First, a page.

The Honorable Sonia Sotomayor, Associate Justice of the Supreme Court, delivered the keynote address at Eugenio Maria de Hostos Community College’s 39th Commencement Ceremony to a standing room only crowd in the South Bronx College’s Main Theater on Friday June 4th.
“In 1970 Hostos Community College opened, and this opening opened the door to my mother’s dreams, and it opened the path to where I am today,” said Justice Sotomayor to more than 900 people, including Mayor Bloomberg, CUNY Trustees, CUNY Chancellor Matthew Goldstein, NYC dignitaries, and more than 300 enthusiastic students and their families.
The Bronx-born Justice Sotomayor was accompanied by her brother Juan, and her mother Celina, a graduate of the Hostos nursing program, class of ’73.
“The uniquely supportive environment of Hostos gave my mom the chance to achieve her dreams of being a college graduate and a registered nurse, and it gave me and my brother a powerful example of the value of education and of family. My family is a testament to the contributions that community colleges make to our society,” said the Justice.
“Justice Sotomayor’s words of inspiration were moving and inspiring, not just to the graduates but to every single person in the theater,” said Hostos President Félix V. Matos Rodríguez, whose investiture was held before the commencement.
During the ceremony, the Justice was given an Hostos Community College Medal of Honor, which is the highest recognition the institution confers. Also, Celina Sotomayor received an Alumni Pioneer Award, which is given to alumni who exemplify the intellectual growth and accomplishments that an Hostos education can provide.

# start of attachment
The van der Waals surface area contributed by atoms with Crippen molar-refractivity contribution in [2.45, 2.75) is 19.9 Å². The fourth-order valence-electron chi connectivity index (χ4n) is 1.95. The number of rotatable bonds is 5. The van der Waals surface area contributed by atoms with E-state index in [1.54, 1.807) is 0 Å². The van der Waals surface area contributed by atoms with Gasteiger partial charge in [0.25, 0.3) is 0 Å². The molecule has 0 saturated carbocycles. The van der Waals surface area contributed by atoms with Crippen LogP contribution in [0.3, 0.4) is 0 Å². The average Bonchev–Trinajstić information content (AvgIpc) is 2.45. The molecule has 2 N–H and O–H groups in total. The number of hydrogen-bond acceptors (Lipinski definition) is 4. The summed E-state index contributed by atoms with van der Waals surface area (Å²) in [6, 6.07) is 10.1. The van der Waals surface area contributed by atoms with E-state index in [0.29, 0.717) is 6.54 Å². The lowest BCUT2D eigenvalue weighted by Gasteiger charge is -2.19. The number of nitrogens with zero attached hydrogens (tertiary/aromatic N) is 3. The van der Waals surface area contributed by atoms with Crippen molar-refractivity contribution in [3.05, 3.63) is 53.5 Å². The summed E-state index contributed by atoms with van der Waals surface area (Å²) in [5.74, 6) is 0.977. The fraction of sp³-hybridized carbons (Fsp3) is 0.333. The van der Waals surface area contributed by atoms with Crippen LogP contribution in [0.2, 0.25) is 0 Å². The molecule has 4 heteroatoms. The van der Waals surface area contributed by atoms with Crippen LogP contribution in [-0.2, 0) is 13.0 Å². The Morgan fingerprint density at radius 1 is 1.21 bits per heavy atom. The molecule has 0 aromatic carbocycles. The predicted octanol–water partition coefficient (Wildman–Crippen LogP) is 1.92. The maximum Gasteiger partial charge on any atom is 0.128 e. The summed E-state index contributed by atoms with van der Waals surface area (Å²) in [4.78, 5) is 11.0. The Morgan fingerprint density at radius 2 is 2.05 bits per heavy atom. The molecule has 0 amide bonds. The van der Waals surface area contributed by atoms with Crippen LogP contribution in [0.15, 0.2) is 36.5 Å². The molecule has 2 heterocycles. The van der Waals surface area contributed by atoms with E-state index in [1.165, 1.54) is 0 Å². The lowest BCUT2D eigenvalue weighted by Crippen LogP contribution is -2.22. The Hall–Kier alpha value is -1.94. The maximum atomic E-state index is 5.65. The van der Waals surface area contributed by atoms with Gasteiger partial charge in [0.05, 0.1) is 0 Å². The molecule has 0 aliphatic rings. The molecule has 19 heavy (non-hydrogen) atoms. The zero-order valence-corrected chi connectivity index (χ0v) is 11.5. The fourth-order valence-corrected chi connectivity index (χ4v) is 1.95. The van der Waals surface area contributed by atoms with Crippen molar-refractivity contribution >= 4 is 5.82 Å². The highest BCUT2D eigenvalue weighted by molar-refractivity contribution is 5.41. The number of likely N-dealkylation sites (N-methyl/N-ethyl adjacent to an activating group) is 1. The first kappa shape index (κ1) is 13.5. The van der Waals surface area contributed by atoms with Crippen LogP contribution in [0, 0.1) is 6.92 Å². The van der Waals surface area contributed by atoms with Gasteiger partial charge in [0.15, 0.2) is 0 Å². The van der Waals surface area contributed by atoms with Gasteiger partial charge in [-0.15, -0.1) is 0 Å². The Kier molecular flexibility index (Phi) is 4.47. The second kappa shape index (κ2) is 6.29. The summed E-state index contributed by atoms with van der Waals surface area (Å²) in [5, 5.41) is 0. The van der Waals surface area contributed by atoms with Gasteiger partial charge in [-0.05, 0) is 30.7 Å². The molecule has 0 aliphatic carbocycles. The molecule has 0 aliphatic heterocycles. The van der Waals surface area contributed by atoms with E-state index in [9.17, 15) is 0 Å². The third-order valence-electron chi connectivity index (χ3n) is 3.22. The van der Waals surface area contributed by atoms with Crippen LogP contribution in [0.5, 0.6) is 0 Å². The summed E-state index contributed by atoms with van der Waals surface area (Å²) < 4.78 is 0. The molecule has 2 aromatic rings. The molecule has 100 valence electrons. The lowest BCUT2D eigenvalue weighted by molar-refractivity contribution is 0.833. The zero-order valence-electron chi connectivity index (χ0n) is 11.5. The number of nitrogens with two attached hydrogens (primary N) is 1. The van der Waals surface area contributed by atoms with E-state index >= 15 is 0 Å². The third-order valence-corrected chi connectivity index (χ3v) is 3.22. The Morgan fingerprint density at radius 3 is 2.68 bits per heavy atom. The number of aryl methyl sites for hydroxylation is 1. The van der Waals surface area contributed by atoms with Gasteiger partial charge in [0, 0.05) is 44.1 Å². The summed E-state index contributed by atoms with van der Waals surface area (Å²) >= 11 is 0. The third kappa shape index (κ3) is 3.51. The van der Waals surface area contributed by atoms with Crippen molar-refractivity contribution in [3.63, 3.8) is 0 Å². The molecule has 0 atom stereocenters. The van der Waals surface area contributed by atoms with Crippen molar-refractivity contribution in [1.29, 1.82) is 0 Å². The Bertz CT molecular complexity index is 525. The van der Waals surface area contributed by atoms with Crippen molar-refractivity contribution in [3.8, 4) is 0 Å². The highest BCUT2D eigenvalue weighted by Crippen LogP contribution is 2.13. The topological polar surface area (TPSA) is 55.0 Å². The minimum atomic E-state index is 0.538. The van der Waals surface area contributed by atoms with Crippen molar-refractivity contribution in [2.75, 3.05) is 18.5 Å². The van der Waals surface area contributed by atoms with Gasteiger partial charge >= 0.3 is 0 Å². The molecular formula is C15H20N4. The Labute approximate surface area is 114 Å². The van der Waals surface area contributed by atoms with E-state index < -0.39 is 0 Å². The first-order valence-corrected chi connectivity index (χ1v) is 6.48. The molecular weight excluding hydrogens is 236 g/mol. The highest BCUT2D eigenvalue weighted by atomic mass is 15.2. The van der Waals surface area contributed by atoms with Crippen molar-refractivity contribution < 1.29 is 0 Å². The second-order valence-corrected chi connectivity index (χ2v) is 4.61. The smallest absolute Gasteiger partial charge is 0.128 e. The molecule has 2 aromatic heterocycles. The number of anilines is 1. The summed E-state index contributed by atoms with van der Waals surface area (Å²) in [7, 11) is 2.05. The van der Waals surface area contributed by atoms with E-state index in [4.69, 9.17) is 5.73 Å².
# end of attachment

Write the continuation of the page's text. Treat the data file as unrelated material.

Justice Sotomayor was appointed to the high court by President Barack Obama and began serving on August 8, 2009. She is the 111th Justice, the first Hispanic, and the third female to serve on the court.
Hostos, which is part of The City University of New York system, (CUNY), conferred degrees to more than 350 undergraduate students. The Chemical Engineering Science, Civil Engineering Science, Criminal Justice, and Mathematics programs graduated their first students.
Eugenio Maria de Hostos Community College, part of the City University of New York system, was founded in 1968. Located in the South Bronx, the college currently serves more than 6,000 students. In addition to associate degree programs that facilitate easy transfer to CUNY’s four-year colleges or baccalaureate studies at other institutions, Hostos also has an award-winning Continuing Education and Professional Studies Department that offers courses for professional development and certificate-bearing workforce training programs.
In four decades, Hostos has grown from a class of 623 in the fall of 1970 to the spring 2010 enrollment of over 6,000 students. The college also serves an additional 10,000 students through its Continuing Education and Professional Studies Department. Hostos has 300 faculty members, and serves a total of 16,530 students.
About Justice Sotomayor
Justice Sonia Sotomayor, 55, who is of Puerto Rican descent, was born and raised in the Bronx, New York. Sotomator graduated summa cum laude from Princeton University in 1976 and received her law degree from Yale Law School in 1979, where she was an editor of the Yale Law Journal. Prior to her ascension to the high court, Sotomayor served for six years as a judge on the U.S. District Court for the Southern District of New York, followed by eleven years of service as a judge on the U.S. Court of Appeals for the Second Circuit. She also worked as an assistant district attorney in New York for five years before entering private practice in 1984.
Justice Sotomayor was a lecturer at Columbia University Law School and an adjunct professor at New York University Law School until 2007.
About President Matos Rodríguez
Félix V. Matos Rodríguez, 48, is a prominent scholar and educator appointed president of Hostos in July 2009. Dr. Matos Rodríguez is the former Secretary of the Department of the Family in the Commonwealth of Puerto Rico, a cabinet-level post. He is a graduate of Yale University and earned a doctorate in history from Columbia University. Dr. Matos Rodríguez is a member of the History Department at the CUNY Graduate School and University Center and is presently on leave from his position as professor of Black and Puerto Rican/Latino Studies at Hunter College. From 2000 to 2005, he was director of Hunter College’s Center for Puerto Rican Studies (CENTRO.) He has taught at Yale and Northeastern universities, Boston College, and Universidad Interamericana in San Juan, Puerto Rico.